The freedom fighting fetish genes I have got me respecting our liberation warrior Tula who strived for abolition of slavery in Curacao. When in 2010 the news got to me that attempts were made to catapult the 1791 rebellion with Tula as protaganist unto the silver screen by Dutch filmmakers I foresaw a controversy. I was wrong one year flew by and the slave narrative theft remained below the cultural conscious radar.
What happened to all my elders and their mental decolonization principles?
PICTURED: Monument to Tula, and the rebel slaves on the south coast of Curaçao
When you reach around or passed 60 it waters down? I need my elders who still have decision making powers to be S.T.R.O.N.G. Don’t you dare continue selling out on us. We need people to drink ‘Awa di Huramentu’ out of an ‘Ashe’ filled calabash. As United Nations declared 2011 the year of Afro descendants how in nomber di Dios (for heaven’s sake) can you green light a project of 2 Dutch European filmmakers who came up on this insensitive idea to do a movie about our recently declared freedom fighting national hero Tula? With the help from two Afro-Americans: A screenplay writer Curtis Hawkins and Warrington Hudlin a pioneering black filmmaker,activist and advocate for independent black film movement who should’ve know better to participate in the exploitation of Tula.
On the website www.tulathemovie.nl they are talking about: “A story representing centuries of conflicted relations between black and white the effects of which still haunt us today.”
And it does as the two Dutch white privileged filmmakers cold heartedly or extreme naively kidnap the opportunity of Afro Curacaoans or at least Curacaoans to tell the tales of freedom fighting Tula.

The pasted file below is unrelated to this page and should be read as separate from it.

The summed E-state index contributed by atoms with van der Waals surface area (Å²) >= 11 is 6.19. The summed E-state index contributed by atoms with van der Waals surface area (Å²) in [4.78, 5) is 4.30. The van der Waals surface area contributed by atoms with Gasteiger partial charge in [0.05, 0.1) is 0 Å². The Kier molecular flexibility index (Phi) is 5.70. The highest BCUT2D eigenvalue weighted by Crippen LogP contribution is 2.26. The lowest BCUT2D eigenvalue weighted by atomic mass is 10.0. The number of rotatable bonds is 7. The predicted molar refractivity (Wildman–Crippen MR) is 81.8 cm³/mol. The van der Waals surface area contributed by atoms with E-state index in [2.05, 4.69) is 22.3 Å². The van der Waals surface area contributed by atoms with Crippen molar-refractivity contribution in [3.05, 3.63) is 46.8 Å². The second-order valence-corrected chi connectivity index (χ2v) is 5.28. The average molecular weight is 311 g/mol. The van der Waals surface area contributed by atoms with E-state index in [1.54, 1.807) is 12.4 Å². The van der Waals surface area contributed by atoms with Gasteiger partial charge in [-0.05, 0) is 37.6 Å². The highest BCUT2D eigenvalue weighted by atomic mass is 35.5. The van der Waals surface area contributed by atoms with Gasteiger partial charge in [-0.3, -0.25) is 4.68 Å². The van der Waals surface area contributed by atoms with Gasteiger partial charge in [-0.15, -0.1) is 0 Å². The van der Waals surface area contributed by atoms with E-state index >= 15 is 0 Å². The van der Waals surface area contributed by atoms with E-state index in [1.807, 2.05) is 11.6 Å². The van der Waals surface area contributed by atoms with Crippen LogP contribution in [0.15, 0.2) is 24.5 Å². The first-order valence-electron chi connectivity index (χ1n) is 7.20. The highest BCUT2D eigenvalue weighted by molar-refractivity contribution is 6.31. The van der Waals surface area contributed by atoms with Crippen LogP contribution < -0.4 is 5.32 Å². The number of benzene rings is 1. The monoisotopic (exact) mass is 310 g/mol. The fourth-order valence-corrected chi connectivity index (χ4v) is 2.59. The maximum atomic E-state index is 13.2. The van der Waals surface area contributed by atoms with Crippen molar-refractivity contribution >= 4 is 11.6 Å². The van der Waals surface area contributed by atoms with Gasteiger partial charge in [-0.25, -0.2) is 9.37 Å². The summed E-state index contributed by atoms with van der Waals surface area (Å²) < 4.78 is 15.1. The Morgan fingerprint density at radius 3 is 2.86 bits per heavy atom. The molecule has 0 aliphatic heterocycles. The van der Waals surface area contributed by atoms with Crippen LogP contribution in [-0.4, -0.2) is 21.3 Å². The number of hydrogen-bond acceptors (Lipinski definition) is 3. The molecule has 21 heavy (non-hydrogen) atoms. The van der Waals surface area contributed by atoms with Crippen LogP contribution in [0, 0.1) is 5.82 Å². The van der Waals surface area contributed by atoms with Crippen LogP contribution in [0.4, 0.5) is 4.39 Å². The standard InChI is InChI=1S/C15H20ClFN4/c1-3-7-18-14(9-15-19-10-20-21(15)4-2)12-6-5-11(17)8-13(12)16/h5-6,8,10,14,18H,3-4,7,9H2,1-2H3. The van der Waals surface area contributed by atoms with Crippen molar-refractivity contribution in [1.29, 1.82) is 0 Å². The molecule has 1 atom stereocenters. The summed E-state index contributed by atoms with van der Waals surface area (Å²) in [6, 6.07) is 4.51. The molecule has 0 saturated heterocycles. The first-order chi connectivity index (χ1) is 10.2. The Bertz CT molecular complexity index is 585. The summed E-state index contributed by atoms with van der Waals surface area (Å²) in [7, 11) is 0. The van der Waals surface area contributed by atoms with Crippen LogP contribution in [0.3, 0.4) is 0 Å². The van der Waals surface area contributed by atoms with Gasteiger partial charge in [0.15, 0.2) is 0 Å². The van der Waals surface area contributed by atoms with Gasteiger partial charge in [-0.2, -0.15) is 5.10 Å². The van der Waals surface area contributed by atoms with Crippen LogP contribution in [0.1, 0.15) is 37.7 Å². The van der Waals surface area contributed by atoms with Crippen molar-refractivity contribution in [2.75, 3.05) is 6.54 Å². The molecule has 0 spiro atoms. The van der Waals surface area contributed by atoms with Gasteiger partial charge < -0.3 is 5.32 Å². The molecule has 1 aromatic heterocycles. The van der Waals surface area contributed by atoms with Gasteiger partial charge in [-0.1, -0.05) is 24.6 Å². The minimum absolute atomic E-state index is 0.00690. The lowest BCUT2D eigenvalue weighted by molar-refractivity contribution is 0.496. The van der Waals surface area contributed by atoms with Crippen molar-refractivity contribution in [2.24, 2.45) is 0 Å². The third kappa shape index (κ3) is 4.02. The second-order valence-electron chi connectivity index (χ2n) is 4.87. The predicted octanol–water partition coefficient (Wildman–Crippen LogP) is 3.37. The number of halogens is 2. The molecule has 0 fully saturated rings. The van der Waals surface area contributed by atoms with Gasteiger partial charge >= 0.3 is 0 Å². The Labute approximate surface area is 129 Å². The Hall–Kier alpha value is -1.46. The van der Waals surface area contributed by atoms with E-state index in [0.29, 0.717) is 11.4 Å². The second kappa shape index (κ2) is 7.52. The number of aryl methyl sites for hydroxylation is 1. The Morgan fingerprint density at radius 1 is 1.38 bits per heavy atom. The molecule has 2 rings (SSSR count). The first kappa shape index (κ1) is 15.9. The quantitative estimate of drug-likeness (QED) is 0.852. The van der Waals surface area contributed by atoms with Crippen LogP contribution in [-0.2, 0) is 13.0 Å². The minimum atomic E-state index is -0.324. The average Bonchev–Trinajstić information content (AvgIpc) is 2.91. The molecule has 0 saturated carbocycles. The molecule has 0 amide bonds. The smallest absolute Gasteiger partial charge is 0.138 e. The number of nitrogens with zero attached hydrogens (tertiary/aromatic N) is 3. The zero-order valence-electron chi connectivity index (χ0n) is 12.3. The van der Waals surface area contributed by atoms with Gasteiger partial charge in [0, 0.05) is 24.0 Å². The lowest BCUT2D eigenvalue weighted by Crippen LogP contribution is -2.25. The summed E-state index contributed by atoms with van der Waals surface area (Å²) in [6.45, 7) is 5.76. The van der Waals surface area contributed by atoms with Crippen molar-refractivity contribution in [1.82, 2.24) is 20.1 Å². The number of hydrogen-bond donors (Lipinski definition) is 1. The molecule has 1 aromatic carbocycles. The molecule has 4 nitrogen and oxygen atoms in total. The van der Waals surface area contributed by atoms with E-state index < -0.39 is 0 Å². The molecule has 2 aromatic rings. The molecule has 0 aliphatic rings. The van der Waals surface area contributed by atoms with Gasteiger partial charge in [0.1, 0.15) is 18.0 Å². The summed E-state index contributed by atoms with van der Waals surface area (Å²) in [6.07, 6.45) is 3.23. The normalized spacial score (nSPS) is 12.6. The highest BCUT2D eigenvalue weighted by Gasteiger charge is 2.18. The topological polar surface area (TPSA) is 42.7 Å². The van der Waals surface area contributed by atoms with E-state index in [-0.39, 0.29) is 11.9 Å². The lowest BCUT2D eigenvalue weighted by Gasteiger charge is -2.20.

The website of the commission to rehabilitate Tula responsible for their active role to declare him a national hero www.tulalives.org states this: “After the revolt of May, 1969, many political leaders, intellectuals and artists from Curaçao were inspired by Tula in their search for our national identity. In 1971, a play was presented in the national theater named “Tula”…” I can envision the outrage if this play 41 years ago wouldve been made by soley Dutch Europeans and written by an Afro-American. Fortunately it was written by culturista, historian Pacheco Domacasse and co-directed by Tone Brulin a Flemish sociopolitical progressive Belgian. But that was 2 years after 30th May during a period where the Afro Curacaoan was starting to revalorize his African heritage. A young nation in becoming where carnaval is the most elevated form of cultural celebration really doesn’t worry that much about struggles of the past.